Neil: It just gets hard... I say it again... we have so many things to do, you know, so we are not always able to respond as quickly as we would like to and or to keep things updated but, y' know, it imposes to ourselves... we kind of make a priority to do it... it just depends on us, I'm sure, I cannot understand with bands... I mean... we get so much... and because we look after ourselves, we can manage ourselves, we do everything by ourselves really, so we're pressed to move more than many bands they do... but not just doing the music and we feel like also in the show to look after behind the scenes stuff as well, we make it out for ourselves in a way... we would want to respond all the people, but, y' know, these great volumes of E-Mails many times in a day... it means that it might not be possible, but we hope we are always able to.

Mark: Yes, we try... we try to respond to all the E-Mails.

You often play gigs at Gothic Festivals. Were you surprised at the beginning of your career to see that your music fits very well in the Gothic Scene? What do you think about it?

Mark: Yes, we're still surprised about it, especially at Wave Gothic Treffen... it has been the biggest experience ever. We were at such an extreme Gothic Festival and we had such a good gig... so we just look to ignore it really...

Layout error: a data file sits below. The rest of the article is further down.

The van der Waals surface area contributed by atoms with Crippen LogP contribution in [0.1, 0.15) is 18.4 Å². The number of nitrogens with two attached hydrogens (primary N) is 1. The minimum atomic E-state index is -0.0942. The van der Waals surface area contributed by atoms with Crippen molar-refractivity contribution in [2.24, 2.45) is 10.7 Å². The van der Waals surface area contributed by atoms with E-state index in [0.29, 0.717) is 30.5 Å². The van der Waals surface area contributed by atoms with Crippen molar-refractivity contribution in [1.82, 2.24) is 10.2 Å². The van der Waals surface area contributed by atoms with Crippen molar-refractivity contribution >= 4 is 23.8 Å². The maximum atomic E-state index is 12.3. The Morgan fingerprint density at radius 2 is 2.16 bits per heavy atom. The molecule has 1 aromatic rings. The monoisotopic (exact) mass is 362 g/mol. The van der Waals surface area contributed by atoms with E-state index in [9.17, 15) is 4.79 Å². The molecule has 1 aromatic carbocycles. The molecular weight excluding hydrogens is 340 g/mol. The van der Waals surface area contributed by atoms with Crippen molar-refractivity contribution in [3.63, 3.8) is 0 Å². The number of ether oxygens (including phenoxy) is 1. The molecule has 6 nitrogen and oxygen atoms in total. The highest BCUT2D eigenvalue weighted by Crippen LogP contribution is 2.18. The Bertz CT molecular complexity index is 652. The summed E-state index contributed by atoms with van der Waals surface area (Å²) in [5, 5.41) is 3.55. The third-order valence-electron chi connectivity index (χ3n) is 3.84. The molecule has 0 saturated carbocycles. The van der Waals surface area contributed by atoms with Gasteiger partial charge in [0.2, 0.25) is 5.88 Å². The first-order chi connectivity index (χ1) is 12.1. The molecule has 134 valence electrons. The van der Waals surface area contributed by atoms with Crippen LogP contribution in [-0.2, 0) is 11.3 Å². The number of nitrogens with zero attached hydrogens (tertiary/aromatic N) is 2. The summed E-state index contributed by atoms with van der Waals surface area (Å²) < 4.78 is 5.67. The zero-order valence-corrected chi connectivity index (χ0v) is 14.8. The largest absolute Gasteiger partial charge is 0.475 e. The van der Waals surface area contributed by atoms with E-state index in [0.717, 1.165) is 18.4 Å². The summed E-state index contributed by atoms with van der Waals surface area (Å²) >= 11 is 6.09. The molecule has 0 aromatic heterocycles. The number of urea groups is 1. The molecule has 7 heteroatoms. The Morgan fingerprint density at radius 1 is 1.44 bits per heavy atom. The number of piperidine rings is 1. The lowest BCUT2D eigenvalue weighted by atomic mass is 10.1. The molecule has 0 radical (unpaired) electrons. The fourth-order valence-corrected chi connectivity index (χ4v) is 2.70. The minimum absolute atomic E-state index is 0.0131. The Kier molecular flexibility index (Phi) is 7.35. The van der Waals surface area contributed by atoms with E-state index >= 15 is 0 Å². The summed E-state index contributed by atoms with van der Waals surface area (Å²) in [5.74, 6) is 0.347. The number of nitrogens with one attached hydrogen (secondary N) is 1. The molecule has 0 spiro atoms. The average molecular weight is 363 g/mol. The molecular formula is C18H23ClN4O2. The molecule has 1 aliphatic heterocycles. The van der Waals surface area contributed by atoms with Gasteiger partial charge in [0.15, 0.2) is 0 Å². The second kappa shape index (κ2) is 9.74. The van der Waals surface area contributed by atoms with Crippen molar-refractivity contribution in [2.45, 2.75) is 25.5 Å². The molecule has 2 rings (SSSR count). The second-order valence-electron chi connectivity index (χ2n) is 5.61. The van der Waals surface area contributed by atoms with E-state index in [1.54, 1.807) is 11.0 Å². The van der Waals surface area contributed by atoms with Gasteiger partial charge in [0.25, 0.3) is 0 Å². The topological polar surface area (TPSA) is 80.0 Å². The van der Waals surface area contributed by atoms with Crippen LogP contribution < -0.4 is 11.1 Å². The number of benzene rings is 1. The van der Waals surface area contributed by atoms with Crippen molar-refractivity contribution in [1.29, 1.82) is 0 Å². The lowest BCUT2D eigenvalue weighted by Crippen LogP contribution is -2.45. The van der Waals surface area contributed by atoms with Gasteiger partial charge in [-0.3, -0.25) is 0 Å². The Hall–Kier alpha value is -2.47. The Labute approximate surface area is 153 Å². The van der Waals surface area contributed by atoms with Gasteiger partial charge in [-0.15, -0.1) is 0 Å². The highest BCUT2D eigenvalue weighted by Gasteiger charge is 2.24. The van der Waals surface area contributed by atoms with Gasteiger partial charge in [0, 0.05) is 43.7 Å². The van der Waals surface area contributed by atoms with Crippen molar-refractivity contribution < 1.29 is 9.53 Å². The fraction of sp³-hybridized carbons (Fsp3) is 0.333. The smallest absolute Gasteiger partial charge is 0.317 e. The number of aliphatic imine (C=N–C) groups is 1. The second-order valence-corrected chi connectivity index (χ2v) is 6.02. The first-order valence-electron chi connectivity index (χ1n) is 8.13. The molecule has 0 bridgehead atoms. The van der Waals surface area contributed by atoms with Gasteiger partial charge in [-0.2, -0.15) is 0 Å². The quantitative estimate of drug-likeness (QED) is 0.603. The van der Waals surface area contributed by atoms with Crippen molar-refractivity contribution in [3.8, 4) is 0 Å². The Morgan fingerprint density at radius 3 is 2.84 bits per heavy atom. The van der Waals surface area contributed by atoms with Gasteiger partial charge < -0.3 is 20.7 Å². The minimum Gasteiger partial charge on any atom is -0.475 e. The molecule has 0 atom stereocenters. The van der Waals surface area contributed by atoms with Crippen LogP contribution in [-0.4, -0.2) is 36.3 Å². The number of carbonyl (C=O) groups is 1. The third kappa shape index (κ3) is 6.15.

Rich: ...Gothic audience accepted us for what we are and it's really good... we are quite proud of the fact that people like us... and we are really not a Goth band and we never ought to say: "Hey you, look at us we're dressed in black and all that..." ... It's just that... we do what we do and it has been pretty accepted, so it's really good to us.

Mark: It could depend on the music and not on the image.

To tell the truth, when I listened to a song of yours for the first time (the song was called "I Don't Think They Know") I thought you were Goths. I rushed immediately in your website and at first I was disappointed to see you were normal guys and no goths. I thought, I found the wrong webpage! Does it happen often to you to be associated with Goth people?

Neil: I think this happens on the magazines...

Rich: I think we have already answered to this question before... I think it's just a kind of honesty thing... I mean... we are what we are, we don't turn into any different persons or play any tricks or have different characters when we're on the stage, then when we are off stage we're back to the normal Mark, Rich and Neil... you know, it's just how we are, that's how we are dressed and what we do... and when people accept it... then I think it's pretty.
Before, somebody said like, that they were really disappointed that Mark wore kind of a baseball hat, it couldn't watch this, he's got a baseball hat on the backwards! And you feel like that... he doesn't come here for the music, for the show... but he criticizes what you wear.

Mark: It's not this kind of things that is disappointing him... You know there is always going to be somebody that looks at you instead of listening to the music and not all the people there, are into the scene for the clothing and just for the artwork, for the image.